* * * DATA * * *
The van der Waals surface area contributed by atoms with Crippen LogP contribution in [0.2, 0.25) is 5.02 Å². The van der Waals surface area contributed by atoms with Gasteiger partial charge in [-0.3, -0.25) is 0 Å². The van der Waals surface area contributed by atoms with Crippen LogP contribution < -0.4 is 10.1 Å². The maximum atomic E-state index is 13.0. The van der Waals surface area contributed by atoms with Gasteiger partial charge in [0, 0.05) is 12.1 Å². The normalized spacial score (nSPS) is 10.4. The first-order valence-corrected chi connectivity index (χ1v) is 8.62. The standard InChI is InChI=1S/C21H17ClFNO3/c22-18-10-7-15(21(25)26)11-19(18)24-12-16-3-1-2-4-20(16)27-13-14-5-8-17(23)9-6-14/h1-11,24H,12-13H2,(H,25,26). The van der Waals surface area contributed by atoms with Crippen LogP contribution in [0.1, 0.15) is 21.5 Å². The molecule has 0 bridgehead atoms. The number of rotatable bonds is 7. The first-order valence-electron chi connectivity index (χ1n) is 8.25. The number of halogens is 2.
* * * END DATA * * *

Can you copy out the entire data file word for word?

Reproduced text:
The van der Waals surface area contributed by atoms with Crippen LogP contribution in [0.2, 0.25) is 5.02 Å². The van der Waals surface area contributed by atoms with Gasteiger partial charge in [-0.3, -0.25) is 0 Å². The van der Waals surface area contributed by atoms with Crippen LogP contribution < -0.4 is 10.1 Å². The maximum atomic E-state index is 13.0. The van der Waals surface area contributed by atoms with Gasteiger partial charge in [0, 0.05) is 12.1 Å². The normalized spacial score (nSPS) is 10.4. The first-order valence-corrected chi connectivity index (χ1v) is 8.62. The standard InChI is InChI=1S/C21H17ClFNO3/c22-18-10-7-15(21(25)26)11-19(18)24-12-16-3-1-2-4-20(16)27-13-14-5-8-17(23)9-6-14/h1-11,24H,12-13H2,(H,25,26). The van der Waals surface area contributed by atoms with Crippen LogP contribution in [0.1, 0.15) is 21.5 Å². The molecule has 0 bridgehead atoms. The number of rotatable bonds is 7. The first-order valence-electron chi connectivity index (χ1n) is 8.25. The number of halogens is 2.